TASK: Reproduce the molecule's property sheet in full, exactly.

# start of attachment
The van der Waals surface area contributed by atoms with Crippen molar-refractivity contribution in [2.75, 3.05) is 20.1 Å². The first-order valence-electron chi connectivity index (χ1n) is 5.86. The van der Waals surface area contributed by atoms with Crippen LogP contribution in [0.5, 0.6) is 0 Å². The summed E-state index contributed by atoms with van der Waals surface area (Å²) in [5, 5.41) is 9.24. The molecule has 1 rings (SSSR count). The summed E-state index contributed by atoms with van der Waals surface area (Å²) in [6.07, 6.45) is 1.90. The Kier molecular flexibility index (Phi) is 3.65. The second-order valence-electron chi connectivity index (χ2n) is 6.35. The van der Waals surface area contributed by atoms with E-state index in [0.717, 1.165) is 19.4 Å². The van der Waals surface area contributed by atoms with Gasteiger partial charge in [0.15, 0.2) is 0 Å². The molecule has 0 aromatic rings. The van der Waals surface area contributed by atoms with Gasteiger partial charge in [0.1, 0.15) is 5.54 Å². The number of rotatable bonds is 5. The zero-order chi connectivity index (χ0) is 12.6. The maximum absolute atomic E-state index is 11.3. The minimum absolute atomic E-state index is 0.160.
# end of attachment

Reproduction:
The van der Waals surface area contributed by atoms with Crippen molar-refractivity contribution in [2.75, 3.05) is 20.1 Å². The first-order valence-electron chi connectivity index (χ1n) is 5.86. The van der Waals surface area contributed by atoms with Crippen LogP contribution in [0.5, 0.6) is 0 Å². The summed E-state index contributed by atoms with van der Waals surface area (Å²) in [5, 5.41) is 9.24. The molecule has 1 rings (SSSR count). The summed E-state index contributed by atoms with van der Waals surface area (Å²) in [6.07, 6.45) is 1.90. The Kier molecular flexibility index (Phi) is 3.65. The second-order valence-electron chi connectivity index (χ2n) is 6.35. The van der Waals surface area contributed by atoms with E-state index in [0.717, 1.165) is 19.4 Å². The van der Waals surface area contributed by atoms with Gasteiger partial charge in [0.15, 0.2) is 0 Å². The molecule has 0 aromatic rings. The van der Waals surface area contributed by atoms with Gasteiger partial charge in [0.1, 0.15) is 5.54 Å². The number of rotatable bonds is 5. The zero-order chi connectivity index (χ0) is 12.6. The maximum absolute atomic E-state index is 11.3. The minimum absolute atomic E-state index is 0.160.